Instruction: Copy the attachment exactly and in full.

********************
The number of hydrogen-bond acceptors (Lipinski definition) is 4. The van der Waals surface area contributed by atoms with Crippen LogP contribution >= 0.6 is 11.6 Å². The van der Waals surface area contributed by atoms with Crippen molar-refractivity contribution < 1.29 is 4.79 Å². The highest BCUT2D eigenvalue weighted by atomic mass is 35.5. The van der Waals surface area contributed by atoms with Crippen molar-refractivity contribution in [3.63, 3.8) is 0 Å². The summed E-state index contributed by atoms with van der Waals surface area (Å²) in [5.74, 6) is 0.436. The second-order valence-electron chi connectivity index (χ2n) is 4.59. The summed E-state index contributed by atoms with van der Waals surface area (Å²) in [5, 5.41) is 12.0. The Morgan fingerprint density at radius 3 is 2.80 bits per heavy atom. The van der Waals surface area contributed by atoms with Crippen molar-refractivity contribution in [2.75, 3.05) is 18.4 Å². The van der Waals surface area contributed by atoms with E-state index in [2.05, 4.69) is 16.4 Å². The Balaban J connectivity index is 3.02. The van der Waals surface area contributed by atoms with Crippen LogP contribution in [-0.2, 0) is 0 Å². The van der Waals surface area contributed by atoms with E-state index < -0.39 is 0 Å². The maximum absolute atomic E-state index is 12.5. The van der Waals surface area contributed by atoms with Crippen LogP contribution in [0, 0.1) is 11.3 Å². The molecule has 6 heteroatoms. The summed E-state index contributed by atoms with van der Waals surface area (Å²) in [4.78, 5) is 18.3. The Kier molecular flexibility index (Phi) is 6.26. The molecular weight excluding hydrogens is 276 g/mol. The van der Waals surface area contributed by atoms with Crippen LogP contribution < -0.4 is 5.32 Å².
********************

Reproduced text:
The number of hydrogen-bond acceptors (Lipinski definition) is 4. The van der Waals surface area contributed by atoms with Crippen LogP contribution >= 0.6 is 11.6 Å². The van der Waals surface area contributed by atoms with Crippen molar-refractivity contribution < 1.29 is 4.79 Å². The highest BCUT2D eigenvalue weighted by atomic mass is 35.5. The van der Waals surface area contributed by atoms with Crippen molar-refractivity contribution in [3.63, 3.8) is 0 Å². The summed E-state index contributed by atoms with van der Waals surface area (Å²) in [5.74, 6) is 0.436. The second-order valence-electron chi connectivity index (χ2n) is 4.59. The summed E-state index contributed by atoms with van der Waals surface area (Å²) in [5, 5.41) is 12.0. The Morgan fingerprint density at radius 3 is 2.80 bits per heavy atom. The van der Waals surface area contributed by atoms with Crippen molar-refractivity contribution in [2.75, 3.05) is 18.4 Å². The van der Waals surface area contributed by atoms with E-state index in [2.05, 4.69) is 16.4 Å². The Balaban J connectivity index is 3.02. The van der Waals surface area contributed by atoms with Crippen LogP contribution in [-0.2, 0) is 0 Å². The van der Waals surface area contributed by atoms with E-state index < -0.39 is 0 Å². The maximum absolute atomic E-state index is 12.5. The van der Waals surface area contributed by atoms with Crippen LogP contribution in [0, 0.1) is 11.3 Å². The molecule has 6 heteroatoms. The summed E-state index contributed by atoms with van der Waals surface area (Å²) in [4.78, 5) is 18.3. The Kier molecular flexibility index (Phi) is 6.26. The molecular weight excluding hydrogens is 276 g/mol. The van der Waals surface area contributed by atoms with Crippen LogP contribution < -0.4 is 5.32 Å².